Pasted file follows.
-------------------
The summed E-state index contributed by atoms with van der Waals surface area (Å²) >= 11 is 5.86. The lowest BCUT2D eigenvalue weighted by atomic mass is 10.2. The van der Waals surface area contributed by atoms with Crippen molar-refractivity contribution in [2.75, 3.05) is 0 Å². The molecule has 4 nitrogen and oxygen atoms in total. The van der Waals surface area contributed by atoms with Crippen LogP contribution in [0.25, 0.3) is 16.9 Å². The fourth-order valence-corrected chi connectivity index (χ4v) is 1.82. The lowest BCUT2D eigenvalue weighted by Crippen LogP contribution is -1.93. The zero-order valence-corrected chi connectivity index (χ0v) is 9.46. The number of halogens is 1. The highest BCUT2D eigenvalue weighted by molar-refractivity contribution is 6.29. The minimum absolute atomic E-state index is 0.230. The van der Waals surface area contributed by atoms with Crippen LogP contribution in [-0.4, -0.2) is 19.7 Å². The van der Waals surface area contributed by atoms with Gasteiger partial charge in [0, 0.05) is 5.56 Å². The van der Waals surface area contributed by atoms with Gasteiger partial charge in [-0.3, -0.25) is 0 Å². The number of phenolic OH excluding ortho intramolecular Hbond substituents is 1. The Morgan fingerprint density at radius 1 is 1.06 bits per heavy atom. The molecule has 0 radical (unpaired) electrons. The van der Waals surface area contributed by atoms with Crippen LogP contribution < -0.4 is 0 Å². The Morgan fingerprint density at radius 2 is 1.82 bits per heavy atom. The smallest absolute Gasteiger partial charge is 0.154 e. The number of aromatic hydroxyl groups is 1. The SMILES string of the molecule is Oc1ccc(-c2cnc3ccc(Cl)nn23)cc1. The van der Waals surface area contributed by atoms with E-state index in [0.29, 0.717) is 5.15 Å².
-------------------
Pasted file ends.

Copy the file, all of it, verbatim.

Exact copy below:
The summed E-state index contributed by atoms with van der Waals surface area (Å²) >= 11 is 5.86. The lowest BCUT2D eigenvalue weighted by atomic mass is 10.2. The van der Waals surface area contributed by atoms with Crippen molar-refractivity contribution in [2.75, 3.05) is 0 Å². The molecule has 4 nitrogen and oxygen atoms in total. The van der Waals surface area contributed by atoms with Crippen LogP contribution in [0.25, 0.3) is 16.9 Å². The fourth-order valence-corrected chi connectivity index (χ4v) is 1.82. The lowest BCUT2D eigenvalue weighted by Crippen LogP contribution is -1.93. The zero-order valence-corrected chi connectivity index (χ0v) is 9.46. The number of halogens is 1. The highest BCUT2D eigenvalue weighted by molar-refractivity contribution is 6.29. The minimum absolute atomic E-state index is 0.230. The van der Waals surface area contributed by atoms with Crippen LogP contribution in [-0.4, -0.2) is 19.7 Å². The van der Waals surface area contributed by atoms with Gasteiger partial charge in [0, 0.05) is 5.56 Å². The van der Waals surface area contributed by atoms with Gasteiger partial charge in [-0.3, -0.25) is 0 Å². The number of phenolic OH excluding ortho intramolecular Hbond substituents is 1. The Morgan fingerprint density at radius 1 is 1.06 bits per heavy atom. The molecule has 0 radical (unpaired) electrons. The van der Waals surface area contributed by atoms with Crippen LogP contribution < -0.4 is 0 Å². The Morgan fingerprint density at radius 2 is 1.82 bits per heavy atom. The smallest absolute Gasteiger partial charge is 0.154 e. The number of aromatic hydroxyl groups is 1. The SMILES string of the molecule is Oc1ccc(-c2cnc3ccc(Cl)nn23)cc1. The van der Waals surface area contributed by atoms with E-state index in [0.29, 0.717) is 5.15 Å².